Class of 1954...

Returning from summer break in 1952, the Class of '54 was greeted by a lanky, Lincolnesque Midwesterner who had just been chosen to succeed Harry N. Wright as the College's president. Dr. Buell G. Gallagher was officially inaugurated as the seventh President of City College on February 19, 1953 before 2,100 public officials, university delegates, faculty members and invited students. In his inaugural address, he denounced outside pressure on education declaring that "the people's right to know is key to all our liberties."

In addition to a new College President, the Class of 1954 witnessed many changes on CCNY's campus. The campus grew by eighteen-and-a-half acres stretching from 130th to 135th streets, creating the South Campus. The student cafeteria opened a new bakeshop and the ancient Army Hall dormitories were shut down. The downtown center was renamed the Bernard M. Baruch School of Business and Public administration in honor of Bernard M. Baruch, a distinguished businessman and alumnus of CCNY. In addition naming the downtown center after him, the Class of 1954 devoted their Lexicon to Mr. Baruch.

As the College improved its facilities, it also opened its doors to new students. In September 1951, the School of Liberal Arts and Sciences became co-ed. It was the last school in City College to welcome women. Dorothy Schnabel '54 was the first women to join the Electrical Engineering honor fraternity, Eta Kappa Nu, and also the first co-ed to hold a badge in the engineering honor society, Tau Beta Pi. In May 1954, the College's newspaper, The Campus elected its first women editor-in-chief, Francine Marcus '55.

Students and faculty joined to survey the College in the first All-College Conference. Over a thousand participated in a series of panels on all aspects of College affairs. Student Council President Joseph Clancy was first to conceive of this project, which was carried out by the student-faculty committee.

During their four years at City College, the Class of '54 attended many social affairs. There were numerous Lewisohn Stadium concerts, Carnival and House Plan. The Farewell Ball for the Class of 1954 was held at the Hotel Astor. The Senior Prom included dining at the Hotel St. Moritz and dancing on the Astor Roof. The Business School held their prom in the Colonnades Room in Essex House.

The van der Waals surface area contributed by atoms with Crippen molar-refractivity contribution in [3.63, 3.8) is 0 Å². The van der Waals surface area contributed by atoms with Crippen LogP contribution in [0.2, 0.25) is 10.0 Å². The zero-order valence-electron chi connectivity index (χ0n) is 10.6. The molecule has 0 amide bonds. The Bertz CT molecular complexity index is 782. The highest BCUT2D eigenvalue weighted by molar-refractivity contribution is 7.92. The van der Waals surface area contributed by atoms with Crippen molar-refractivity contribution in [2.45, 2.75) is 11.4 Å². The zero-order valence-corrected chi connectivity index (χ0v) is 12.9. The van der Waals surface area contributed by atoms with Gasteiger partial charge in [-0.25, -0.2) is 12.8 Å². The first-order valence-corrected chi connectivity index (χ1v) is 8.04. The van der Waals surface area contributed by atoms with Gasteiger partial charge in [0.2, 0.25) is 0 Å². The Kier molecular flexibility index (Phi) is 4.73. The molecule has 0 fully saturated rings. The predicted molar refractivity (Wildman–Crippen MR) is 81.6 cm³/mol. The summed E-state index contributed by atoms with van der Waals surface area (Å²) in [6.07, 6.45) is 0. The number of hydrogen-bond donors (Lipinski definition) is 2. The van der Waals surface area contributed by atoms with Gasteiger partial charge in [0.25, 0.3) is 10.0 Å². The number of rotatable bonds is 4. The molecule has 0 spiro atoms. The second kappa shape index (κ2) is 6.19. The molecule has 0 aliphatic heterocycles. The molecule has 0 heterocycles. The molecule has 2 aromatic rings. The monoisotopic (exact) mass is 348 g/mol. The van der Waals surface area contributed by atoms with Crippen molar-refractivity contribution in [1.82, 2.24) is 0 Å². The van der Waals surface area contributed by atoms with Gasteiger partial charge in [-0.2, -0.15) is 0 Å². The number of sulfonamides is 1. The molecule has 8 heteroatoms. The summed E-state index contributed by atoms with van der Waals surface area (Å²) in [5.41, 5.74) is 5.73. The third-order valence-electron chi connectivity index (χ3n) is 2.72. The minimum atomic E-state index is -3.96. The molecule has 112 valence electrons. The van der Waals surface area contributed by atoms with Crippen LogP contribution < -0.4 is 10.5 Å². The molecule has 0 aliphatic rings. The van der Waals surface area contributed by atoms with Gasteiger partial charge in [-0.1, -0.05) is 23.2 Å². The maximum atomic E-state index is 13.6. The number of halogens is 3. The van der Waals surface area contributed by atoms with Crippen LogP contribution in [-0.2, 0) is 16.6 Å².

Several prominent speakers addressed the CCNY Community. President Harry S. Truman spoke at the Alumni Association's annual dinner and Mrs. Franklin D. Roosevelt spoke to a great number of CCNY students and faculty gathered in the Great Hall. Lilly Christine, known in burlesque houses and 1950's men's magazines as the "Cat Girl," toured the campus. Senator Herbert Lehman (D., NY) also visited the College.

The Class of '54 bore witness to the biggest sports controversy in the College's history. After winning the 1950 NCAA Men's Division I Basketball and the 1950 National Invitation Tournament, it was uncovered that four CCNY players shaved points in exchange for money. The basketball players were arrested and City College was banned from playing at Madison Square Garden and moved from Division I to Division III.

While basketball and most sports at the College were beset by various maladies and mishaps, the College's soccer team, the Lavenders won four Metropolitan Intercollegiate Championships and several players made City and All-American all star teams. The Beaver baseball team won the Metropolitan Conference Championship in 1953 for the first time in history. The swimming team also managed to provide added laurels to the prominence of Lavender athletic squads by capturing their first City Championship in 1954. The Class of '54 produced some of the finest individual records in wrestling with sterling performances from Dave Lesky, Jerry Steinberg, and Bernie Lloyd.

Many of these class notes are excerpted from the 1954 Microcosm, Editor-in-Chief Edward Swietnicki and the 1954 Lexicon, Co-Editors Herbert W. Brody and Richard G. Karp.

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